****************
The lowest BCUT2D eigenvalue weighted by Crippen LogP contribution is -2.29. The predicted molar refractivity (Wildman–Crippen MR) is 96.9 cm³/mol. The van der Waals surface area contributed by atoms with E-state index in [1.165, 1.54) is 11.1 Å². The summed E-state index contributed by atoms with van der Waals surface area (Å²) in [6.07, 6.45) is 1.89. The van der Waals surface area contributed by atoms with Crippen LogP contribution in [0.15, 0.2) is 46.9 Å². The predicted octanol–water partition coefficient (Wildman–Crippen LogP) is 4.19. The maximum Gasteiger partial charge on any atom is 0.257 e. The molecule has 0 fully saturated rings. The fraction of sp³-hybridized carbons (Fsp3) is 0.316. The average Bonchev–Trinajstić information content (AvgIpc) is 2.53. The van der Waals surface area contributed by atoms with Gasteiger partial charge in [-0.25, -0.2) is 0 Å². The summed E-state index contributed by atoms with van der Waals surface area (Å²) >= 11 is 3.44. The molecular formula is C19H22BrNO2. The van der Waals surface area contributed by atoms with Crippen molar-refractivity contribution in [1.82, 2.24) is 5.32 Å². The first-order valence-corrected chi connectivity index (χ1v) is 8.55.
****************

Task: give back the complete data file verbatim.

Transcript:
The lowest BCUT2D eigenvalue weighted by Crippen LogP contribution is -2.29. The predicted molar refractivity (Wildman–Crippen MR) is 96.9 cm³/mol. The van der Waals surface area contributed by atoms with E-state index in [1.165, 1.54) is 11.1 Å². The summed E-state index contributed by atoms with van der Waals surface area (Å²) in [6.07, 6.45) is 1.89. The van der Waals surface area contributed by atoms with Crippen LogP contribution in [0.15, 0.2) is 46.9 Å². The predicted octanol–water partition coefficient (Wildman–Crippen LogP) is 4.19. The maximum Gasteiger partial charge on any atom is 0.257 e. The molecule has 0 fully saturated rings. The fraction of sp³-hybridized carbons (Fsp3) is 0.316. The average Bonchev–Trinajstić information content (AvgIpc) is 2.53. The van der Waals surface area contributed by atoms with Gasteiger partial charge in [-0.25, -0.2) is 0 Å². The summed E-state index contributed by atoms with van der Waals surface area (Å²) >= 11 is 3.44. The molecular formula is C19H22BrNO2. The van der Waals surface area contributed by atoms with Crippen molar-refractivity contribution in [1.82, 2.24) is 5.32 Å². The first-order valence-corrected chi connectivity index (χ1v) is 8.55.